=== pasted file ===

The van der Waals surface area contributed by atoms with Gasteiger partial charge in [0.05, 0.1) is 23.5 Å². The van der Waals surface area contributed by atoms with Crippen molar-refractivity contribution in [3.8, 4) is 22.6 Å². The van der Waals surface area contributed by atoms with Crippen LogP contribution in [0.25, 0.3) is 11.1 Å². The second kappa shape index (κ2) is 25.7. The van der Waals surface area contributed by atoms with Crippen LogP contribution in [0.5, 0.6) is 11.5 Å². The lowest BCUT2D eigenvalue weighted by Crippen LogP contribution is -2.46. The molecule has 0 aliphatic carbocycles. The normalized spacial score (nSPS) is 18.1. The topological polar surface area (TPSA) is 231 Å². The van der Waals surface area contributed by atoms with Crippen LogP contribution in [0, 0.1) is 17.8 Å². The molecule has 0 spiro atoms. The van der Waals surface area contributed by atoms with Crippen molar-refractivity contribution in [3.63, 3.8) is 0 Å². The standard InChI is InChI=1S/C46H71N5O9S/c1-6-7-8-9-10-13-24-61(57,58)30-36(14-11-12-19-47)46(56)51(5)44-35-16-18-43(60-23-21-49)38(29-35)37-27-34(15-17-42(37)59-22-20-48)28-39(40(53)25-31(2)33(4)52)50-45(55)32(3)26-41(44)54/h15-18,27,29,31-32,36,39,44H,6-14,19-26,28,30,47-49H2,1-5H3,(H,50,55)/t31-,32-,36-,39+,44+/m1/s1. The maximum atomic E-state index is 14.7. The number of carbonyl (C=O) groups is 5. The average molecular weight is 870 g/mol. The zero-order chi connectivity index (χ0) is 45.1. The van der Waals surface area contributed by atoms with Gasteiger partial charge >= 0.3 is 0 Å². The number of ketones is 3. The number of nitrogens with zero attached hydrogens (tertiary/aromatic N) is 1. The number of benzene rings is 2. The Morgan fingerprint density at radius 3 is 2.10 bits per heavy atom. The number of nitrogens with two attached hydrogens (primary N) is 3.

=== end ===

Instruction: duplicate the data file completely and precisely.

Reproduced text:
The van der Waals surface area contributed by atoms with Gasteiger partial charge in [0.05, 0.1) is 23.5 Å². The van der Waals surface area contributed by atoms with Crippen molar-refractivity contribution in [3.8, 4) is 22.6 Å². The van der Waals surface area contributed by atoms with Crippen LogP contribution in [0.25, 0.3) is 11.1 Å². The second kappa shape index (κ2) is 25.7. The van der Waals surface area contributed by atoms with Crippen LogP contribution in [0.5, 0.6) is 11.5 Å². The lowest BCUT2D eigenvalue weighted by Crippen LogP contribution is -2.46. The molecule has 0 aliphatic carbocycles. The normalized spacial score (nSPS) is 18.1. The topological polar surface area (TPSA) is 231 Å². The van der Waals surface area contributed by atoms with Crippen LogP contribution in [0, 0.1) is 17.8 Å². The molecule has 0 spiro atoms. The van der Waals surface area contributed by atoms with Crippen molar-refractivity contribution in [3.63, 3.8) is 0 Å². The standard InChI is InChI=1S/C46H71N5O9S/c1-6-7-8-9-10-13-24-61(57,58)30-36(14-11-12-19-47)46(56)51(5)44-35-16-18-43(60-23-21-49)38(29-35)37-27-34(15-17-42(37)59-22-20-48)28-39(40(53)25-31(2)33(4)52)50-45(55)32(3)26-41(44)54/h15-18,27,29,31-32,36,39,44H,6-14,19-26,28,30,47-49H2,1-5H3,(H,50,55)/t31-,32-,36-,39+,44+/m1/s1. The maximum atomic E-state index is 14.7. The number of carbonyl (C=O) groups is 5. The average molecular weight is 870 g/mol. The zero-order chi connectivity index (χ0) is 45.1. The van der Waals surface area contributed by atoms with Gasteiger partial charge >= 0.3 is 0 Å². The number of ketones is 3. The number of nitrogens with zero attached hydrogens (tertiary/aromatic N) is 1. The number of benzene rings is 2. The Morgan fingerprint density at radius 3 is 2.10 bits per heavy atom. The number of nitrogens with two attached hydrogens (primary N) is 3.